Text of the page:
How can I time the Crank Position sensor on an R850

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YKralph
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How can I time the Crank Position sensor on an R850

Postby YKralph » Sun Jun 24, 2018 12:54 pm

Hi, I hope someone can help me. I apologise in advance if I don't get all the technical terms right.
I've got a Citroen 2CV, into which which a guy called Pete Sparrow (sparrowautomotive.co.uk) has shoehorned an R850 engine. It uses an adaptor plate, designed by Pete, to fit the 2CV flywheel to the BMW crank and thence the Citroen gearbox.
My problem is that the engine I bought had had the crank position sensor removed (along with a lot of other stuff) A secondhand sensor was fitted and it seemed to run OK for about 2000 miles, then just stopped. It turned out to be a broken crank position sensor (somehow the moving part had worn away the static part... I'm sorry if that sounds a bit vague, but I haven't seen the damage) The guy who fitted a new sensor said that the old one "Wasn't bolted down" With the new sensor fitted, it will start (reluctantly) and run for about 20 seconds.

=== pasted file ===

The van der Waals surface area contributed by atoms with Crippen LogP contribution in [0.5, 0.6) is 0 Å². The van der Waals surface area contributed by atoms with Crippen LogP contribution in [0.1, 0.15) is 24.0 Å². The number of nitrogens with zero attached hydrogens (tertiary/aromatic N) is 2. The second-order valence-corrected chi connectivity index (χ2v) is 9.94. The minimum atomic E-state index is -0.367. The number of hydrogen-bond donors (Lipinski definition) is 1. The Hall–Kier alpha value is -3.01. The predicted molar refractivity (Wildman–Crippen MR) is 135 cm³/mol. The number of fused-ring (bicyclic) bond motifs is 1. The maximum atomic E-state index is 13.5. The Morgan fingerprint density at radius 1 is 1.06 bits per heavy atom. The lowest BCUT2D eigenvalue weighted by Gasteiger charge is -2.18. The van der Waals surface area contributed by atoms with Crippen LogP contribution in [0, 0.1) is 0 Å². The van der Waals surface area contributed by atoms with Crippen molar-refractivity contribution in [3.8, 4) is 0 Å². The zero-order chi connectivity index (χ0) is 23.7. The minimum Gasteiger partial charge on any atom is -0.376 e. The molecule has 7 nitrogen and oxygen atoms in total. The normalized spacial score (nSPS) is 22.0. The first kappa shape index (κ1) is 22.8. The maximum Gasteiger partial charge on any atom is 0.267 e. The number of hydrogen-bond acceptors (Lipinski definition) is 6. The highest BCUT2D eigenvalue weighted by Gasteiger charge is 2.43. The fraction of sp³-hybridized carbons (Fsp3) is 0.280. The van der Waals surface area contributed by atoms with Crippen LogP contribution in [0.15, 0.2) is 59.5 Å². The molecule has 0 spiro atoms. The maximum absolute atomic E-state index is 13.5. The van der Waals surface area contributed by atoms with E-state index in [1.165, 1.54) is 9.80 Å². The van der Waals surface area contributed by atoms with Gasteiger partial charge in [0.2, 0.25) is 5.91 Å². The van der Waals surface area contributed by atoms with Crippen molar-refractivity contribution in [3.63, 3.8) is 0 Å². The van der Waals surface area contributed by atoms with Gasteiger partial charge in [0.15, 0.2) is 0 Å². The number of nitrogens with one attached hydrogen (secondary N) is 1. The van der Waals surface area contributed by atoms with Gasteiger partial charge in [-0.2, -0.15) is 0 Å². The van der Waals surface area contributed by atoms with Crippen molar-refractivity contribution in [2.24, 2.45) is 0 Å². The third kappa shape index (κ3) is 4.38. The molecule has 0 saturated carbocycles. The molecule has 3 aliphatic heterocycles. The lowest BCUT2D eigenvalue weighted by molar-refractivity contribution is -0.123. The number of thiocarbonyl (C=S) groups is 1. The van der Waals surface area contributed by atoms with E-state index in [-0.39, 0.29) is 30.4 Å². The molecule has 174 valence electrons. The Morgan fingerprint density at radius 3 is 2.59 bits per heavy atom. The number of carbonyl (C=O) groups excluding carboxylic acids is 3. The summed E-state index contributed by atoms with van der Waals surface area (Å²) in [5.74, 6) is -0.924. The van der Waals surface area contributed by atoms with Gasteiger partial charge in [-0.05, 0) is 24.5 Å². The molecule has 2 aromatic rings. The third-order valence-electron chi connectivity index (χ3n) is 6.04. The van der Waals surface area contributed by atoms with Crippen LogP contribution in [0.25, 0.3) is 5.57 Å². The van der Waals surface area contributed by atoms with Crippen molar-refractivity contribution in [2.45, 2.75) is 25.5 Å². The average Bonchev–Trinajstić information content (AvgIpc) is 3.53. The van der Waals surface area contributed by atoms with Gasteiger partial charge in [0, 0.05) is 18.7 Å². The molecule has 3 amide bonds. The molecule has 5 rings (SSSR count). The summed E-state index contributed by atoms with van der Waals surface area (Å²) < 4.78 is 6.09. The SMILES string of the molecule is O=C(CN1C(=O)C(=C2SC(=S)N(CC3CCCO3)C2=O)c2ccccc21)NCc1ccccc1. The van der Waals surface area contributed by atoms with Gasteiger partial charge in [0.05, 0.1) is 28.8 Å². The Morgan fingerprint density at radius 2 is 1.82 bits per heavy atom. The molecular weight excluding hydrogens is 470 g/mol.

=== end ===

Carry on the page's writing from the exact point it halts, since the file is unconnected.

A couple of questions...
How could the bolts be "loose"? Could the threads in the crankcase be damaged?
Would the timing being out explain the engine cutting out after 20 seconds?
How can I time the sensor? Can it be done statically? If not, what angle advance at what RPM?
My brain is beginning to hurt now, so I'll leave it here and hope that someone knows what I'm talking about and can help.
Best Wishes, Ralph.

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george baker
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Re: How can I time the Crank Position sensor on an R850

Postby george baker » Sun Jun 24, 2018 1:08 pm

Hi